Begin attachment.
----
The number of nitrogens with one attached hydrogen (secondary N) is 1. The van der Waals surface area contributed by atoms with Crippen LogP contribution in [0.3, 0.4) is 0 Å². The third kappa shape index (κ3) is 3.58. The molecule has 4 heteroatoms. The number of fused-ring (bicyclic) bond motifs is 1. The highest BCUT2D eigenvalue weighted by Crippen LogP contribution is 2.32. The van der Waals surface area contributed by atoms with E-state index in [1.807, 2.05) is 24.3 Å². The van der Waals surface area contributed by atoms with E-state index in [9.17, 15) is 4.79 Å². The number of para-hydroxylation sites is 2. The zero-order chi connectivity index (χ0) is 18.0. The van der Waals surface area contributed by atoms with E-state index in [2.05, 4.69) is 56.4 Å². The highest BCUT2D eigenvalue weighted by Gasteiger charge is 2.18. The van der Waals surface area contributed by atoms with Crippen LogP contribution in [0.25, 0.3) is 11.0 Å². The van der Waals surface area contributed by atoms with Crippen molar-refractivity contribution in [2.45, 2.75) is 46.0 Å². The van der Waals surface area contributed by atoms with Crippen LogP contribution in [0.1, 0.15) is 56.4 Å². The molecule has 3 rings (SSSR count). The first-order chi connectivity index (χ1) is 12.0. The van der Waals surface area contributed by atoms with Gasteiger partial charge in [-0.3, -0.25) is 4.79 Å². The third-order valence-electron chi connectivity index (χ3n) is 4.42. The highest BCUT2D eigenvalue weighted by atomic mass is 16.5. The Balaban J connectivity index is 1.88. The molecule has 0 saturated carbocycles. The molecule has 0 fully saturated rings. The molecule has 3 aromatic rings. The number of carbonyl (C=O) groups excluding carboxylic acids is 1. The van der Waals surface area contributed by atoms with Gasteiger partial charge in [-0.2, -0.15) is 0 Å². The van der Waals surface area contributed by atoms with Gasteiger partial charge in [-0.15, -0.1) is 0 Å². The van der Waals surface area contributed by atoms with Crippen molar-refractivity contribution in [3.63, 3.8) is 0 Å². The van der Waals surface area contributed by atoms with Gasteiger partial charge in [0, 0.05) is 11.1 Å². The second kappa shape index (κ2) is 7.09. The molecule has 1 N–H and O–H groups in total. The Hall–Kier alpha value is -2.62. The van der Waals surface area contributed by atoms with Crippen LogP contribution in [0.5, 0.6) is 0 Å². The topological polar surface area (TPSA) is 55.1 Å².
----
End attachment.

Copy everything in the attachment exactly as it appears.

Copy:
The number of nitrogens with one attached hydrogen (secondary N) is 1. The van der Waals surface area contributed by atoms with Crippen LogP contribution in [0.3, 0.4) is 0 Å². The third kappa shape index (κ3) is 3.58. The molecule has 4 heteroatoms. The number of fused-ring (bicyclic) bond motifs is 1. The highest BCUT2D eigenvalue weighted by Crippen LogP contribution is 2.32. The van der Waals surface area contributed by atoms with E-state index in [1.807, 2.05) is 24.3 Å². The van der Waals surface area contributed by atoms with E-state index in [9.17, 15) is 4.79 Å². The number of para-hydroxylation sites is 2. The zero-order chi connectivity index (χ0) is 18.0. The van der Waals surface area contributed by atoms with E-state index in [2.05, 4.69) is 56.4 Å². The highest BCUT2D eigenvalue weighted by Gasteiger charge is 2.18. The van der Waals surface area contributed by atoms with Crippen LogP contribution in [0.25, 0.3) is 11.0 Å². The van der Waals surface area contributed by atoms with Crippen molar-refractivity contribution in [2.45, 2.75) is 46.0 Å². The van der Waals surface area contributed by atoms with Crippen LogP contribution in [0.1, 0.15) is 56.4 Å². The molecule has 3 rings (SSSR count). The first-order chi connectivity index (χ1) is 12.0. The van der Waals surface area contributed by atoms with Gasteiger partial charge in [-0.3, -0.25) is 4.79 Å². The third-order valence-electron chi connectivity index (χ3n) is 4.42. The highest BCUT2D eigenvalue weighted by atomic mass is 16.5. The Balaban J connectivity index is 1.88. The molecule has 0 saturated carbocycles. The molecule has 0 fully saturated rings. The molecule has 3 aromatic rings. The number of carbonyl (C=O) groups excluding carboxylic acids is 1. The van der Waals surface area contributed by atoms with Gasteiger partial charge in [-0.2, -0.15) is 0 Å². The van der Waals surface area contributed by atoms with Gasteiger partial charge in [-0.15, -0.1) is 0 Å². The van der Waals surface area contributed by atoms with Crippen molar-refractivity contribution in [3.63, 3.8) is 0 Å². The van der Waals surface area contributed by atoms with Gasteiger partial charge in [0, 0.05) is 11.1 Å². The second kappa shape index (κ2) is 7.09. The molecule has 1 N–H and O–H groups in total. The Hall–Kier alpha value is -2.62. The van der Waals surface area contributed by atoms with Crippen LogP contribution in [0.5, 0.6) is 0 Å². The topological polar surface area (TPSA) is 55.1 Å².